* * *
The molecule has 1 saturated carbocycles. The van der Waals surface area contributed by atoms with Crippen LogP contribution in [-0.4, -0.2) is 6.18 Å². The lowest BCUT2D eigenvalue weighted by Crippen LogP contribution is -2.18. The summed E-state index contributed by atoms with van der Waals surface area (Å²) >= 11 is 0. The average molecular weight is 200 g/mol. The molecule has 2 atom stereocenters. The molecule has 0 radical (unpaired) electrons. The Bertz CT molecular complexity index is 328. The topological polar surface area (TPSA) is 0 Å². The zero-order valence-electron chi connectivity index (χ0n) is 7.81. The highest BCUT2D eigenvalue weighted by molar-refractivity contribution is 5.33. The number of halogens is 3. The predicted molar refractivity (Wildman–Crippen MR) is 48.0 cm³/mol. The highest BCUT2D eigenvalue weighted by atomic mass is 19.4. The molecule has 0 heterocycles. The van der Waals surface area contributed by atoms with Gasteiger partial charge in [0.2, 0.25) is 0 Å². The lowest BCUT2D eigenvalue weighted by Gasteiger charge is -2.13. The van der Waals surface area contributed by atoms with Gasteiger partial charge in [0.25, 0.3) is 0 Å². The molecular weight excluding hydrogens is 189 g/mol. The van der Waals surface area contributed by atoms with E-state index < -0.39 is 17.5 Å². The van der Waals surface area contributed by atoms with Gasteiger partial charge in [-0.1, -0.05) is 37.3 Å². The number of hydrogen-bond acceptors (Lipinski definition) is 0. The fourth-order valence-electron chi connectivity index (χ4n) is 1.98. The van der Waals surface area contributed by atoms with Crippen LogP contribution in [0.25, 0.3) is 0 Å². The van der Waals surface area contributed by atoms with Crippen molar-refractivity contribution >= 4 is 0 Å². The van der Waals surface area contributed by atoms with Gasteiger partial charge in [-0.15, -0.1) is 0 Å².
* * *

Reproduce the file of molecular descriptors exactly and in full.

The molecule has 1 saturated carbocycles. The van der Waals surface area contributed by atoms with Crippen LogP contribution in [-0.4, -0.2) is 6.18 Å². The lowest BCUT2D eigenvalue weighted by Crippen LogP contribution is -2.18. The summed E-state index contributed by atoms with van der Waals surface area (Å²) >= 11 is 0. The average molecular weight is 200 g/mol. The molecule has 2 atom stereocenters. The molecule has 0 radical (unpaired) electrons. The Bertz CT molecular complexity index is 328. The topological polar surface area (TPSA) is 0 Å². The zero-order valence-electron chi connectivity index (χ0n) is 7.81. The highest BCUT2D eigenvalue weighted by molar-refractivity contribution is 5.33. The number of halogens is 3. The predicted molar refractivity (Wildman–Crippen MR) is 48.0 cm³/mol. The highest BCUT2D eigenvalue weighted by atomic mass is 19.4. The molecule has 0 heterocycles. The van der Waals surface area contributed by atoms with Gasteiger partial charge in [0.2, 0.25) is 0 Å². The lowest BCUT2D eigenvalue weighted by Gasteiger charge is -2.13. The van der Waals surface area contributed by atoms with Gasteiger partial charge in [0.25, 0.3) is 0 Å². The molecular weight excluding hydrogens is 189 g/mol. The van der Waals surface area contributed by atoms with E-state index < -0.39 is 17.5 Å². The van der Waals surface area contributed by atoms with Gasteiger partial charge in [-0.1, -0.05) is 37.3 Å². The number of hydrogen-bond acceptors (Lipinski definition) is 0. The fourth-order valence-electron chi connectivity index (χ4n) is 1.98. The van der Waals surface area contributed by atoms with Crippen LogP contribution in [0.25, 0.3) is 0 Å². The van der Waals surface area contributed by atoms with Crippen molar-refractivity contribution >= 4 is 0 Å². The van der Waals surface area contributed by atoms with Gasteiger partial charge in [-0.15, -0.1) is 0 Å².